Those are not possible in the real world of complexity, of course, but that doesn't keep the consultants from offering them, their clients from accepting them, and your taxes from paying for them.
It would be easier, cheaper and more accurate, in other words, to design policies that pushed behavior in a general direction and expect results to fall within a decent range.
That was what I was getting at when I asked my students the following homework question [pdf]:
Tell me what you'd say to the minister of the environment if he asked you to find the optimal amounts of pollution for two (or 40 or 4,000) Dutch firms.They gave a variety of answers, but here's what my answer key says:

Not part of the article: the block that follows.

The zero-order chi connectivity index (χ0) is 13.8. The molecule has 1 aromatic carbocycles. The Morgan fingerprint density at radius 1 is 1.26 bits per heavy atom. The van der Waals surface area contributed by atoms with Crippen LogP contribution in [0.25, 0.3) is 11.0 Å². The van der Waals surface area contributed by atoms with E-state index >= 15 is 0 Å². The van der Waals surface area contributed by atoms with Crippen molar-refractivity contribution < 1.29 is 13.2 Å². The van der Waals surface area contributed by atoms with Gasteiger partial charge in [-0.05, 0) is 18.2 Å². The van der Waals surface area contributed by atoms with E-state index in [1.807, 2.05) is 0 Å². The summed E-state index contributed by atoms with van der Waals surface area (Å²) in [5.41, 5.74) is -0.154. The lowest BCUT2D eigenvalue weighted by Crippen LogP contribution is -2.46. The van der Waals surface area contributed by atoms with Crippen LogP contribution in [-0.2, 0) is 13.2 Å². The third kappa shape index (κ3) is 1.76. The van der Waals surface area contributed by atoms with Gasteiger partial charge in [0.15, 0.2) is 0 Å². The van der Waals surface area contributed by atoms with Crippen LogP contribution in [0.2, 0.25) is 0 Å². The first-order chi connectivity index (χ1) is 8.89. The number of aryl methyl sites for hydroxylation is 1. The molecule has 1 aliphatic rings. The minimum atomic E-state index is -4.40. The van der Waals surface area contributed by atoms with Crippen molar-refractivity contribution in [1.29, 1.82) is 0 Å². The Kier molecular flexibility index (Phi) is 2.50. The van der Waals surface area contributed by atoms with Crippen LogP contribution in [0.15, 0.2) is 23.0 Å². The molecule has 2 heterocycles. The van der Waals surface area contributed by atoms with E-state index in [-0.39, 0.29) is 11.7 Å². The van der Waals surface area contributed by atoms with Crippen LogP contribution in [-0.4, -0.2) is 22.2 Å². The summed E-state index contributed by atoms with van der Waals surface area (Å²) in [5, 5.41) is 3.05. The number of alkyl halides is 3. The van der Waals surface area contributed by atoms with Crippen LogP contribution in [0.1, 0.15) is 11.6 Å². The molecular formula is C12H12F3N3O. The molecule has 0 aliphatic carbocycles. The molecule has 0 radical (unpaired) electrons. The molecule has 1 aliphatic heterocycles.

Something like "I don't know their TACs [Total Abatement Costs], so it's hard to find the right reductions for each. It would be better to set a tax on pollution or put a cap and allow trading." Answers along the lines of ``find TACs and set the efficient tax" get zero pointsBottom Line: "The scientist is not the person who gives the rights answers; he's one who asks the right questions." -- Claude Levi-Strauss